Antique stores must hate people like me. I wander through them with no intent of purchasing anything, no money to spare really, and entertain myself with laughing at the bizarre belongings of long dead people. No dealer cares if I used to own ten troll dolls, if I won’t purchase their one (a sadly bedraggled purple-haired fellow); no one wants to hear my opinions about decorating with dead animals, when their shop is full of moth-eaten deer heads and a stuffed weasel. Conor and Ivy wanted me to come along while they looked at jewelry and strange bits of military stuff (I am still unclear about what exactly they are in the market for), but I didn’t want to follow them around the warren of shops.
So I wandered alone among the gaudy plates and faded photos, I fingered the fox stoles and peered into the glass cabinets at tiny tin soldiers and plastic reindeer. I found some lovely etched wine glasses from the 1930s and an oak box with seven drawers. What is it that makes cabinets with multiple drawers so enticing? Why do I covet the furnishings ripped from old pharmacies and dry goods stores, where slots and cubbies meant for hardware or medicines or embroidery needles promise places to put everything? And must all the clothes be so very small? I found a lovely pair of gloves but could not waggle a single finger into their delicate shape. In a booth full of Asian “antiques” (all looking far more likely to be products of modern factories), I found some pretty teapots, but none covered with hundreds of cranes like the one that my sister gave to me, the one that needs a new lid. I didn’t find another miniature Santa and sleigh, nor anything remotely close to it. Conor pointed out that my Kmart-purchased flour and sugar canisters were offered as antiques, and I have to admit, I did buy them about 40 years ago, so perhaps they are.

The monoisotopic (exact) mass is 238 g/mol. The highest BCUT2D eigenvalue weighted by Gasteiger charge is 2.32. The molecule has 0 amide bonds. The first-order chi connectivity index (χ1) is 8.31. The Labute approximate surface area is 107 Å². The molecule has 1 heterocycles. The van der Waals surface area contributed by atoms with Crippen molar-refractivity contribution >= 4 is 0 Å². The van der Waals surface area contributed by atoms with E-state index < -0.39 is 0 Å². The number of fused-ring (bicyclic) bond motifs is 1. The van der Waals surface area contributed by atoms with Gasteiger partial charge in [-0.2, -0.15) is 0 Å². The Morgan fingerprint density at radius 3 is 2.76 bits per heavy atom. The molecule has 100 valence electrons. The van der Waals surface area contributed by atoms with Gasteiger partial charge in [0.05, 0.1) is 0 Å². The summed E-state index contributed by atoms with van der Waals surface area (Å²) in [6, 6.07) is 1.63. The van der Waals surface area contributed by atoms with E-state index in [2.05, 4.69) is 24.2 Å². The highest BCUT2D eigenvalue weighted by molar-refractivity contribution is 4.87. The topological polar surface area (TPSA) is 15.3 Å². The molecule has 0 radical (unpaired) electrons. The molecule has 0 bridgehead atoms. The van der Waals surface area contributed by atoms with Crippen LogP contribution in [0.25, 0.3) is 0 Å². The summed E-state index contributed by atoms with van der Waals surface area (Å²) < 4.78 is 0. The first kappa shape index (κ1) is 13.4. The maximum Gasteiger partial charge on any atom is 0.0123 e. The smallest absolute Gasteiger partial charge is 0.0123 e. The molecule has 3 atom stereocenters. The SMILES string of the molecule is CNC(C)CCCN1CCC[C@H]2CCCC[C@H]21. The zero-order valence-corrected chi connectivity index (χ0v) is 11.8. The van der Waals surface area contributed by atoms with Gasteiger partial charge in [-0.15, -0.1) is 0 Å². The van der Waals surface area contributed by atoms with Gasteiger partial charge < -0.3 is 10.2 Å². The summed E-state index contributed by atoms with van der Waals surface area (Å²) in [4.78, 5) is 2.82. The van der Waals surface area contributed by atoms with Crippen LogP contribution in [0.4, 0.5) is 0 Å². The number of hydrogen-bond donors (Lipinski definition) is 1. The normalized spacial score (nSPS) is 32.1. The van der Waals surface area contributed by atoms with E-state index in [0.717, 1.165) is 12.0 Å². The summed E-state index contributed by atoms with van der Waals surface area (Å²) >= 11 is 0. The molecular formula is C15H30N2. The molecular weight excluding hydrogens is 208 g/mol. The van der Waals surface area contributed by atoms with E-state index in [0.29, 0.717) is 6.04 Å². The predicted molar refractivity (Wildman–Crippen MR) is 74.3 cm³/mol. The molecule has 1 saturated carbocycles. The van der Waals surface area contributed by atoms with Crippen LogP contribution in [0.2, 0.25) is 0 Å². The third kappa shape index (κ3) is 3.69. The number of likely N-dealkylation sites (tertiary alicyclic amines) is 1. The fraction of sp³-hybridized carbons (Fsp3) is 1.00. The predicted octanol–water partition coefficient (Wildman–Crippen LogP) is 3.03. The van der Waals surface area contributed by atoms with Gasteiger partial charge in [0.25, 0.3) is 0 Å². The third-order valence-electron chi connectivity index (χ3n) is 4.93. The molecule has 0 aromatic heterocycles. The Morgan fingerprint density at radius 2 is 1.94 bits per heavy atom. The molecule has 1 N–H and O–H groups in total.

We wandered until the announcement was made that the stores were closing in ten minutes. No purchases by us. The dealers were probably glad to see our backs.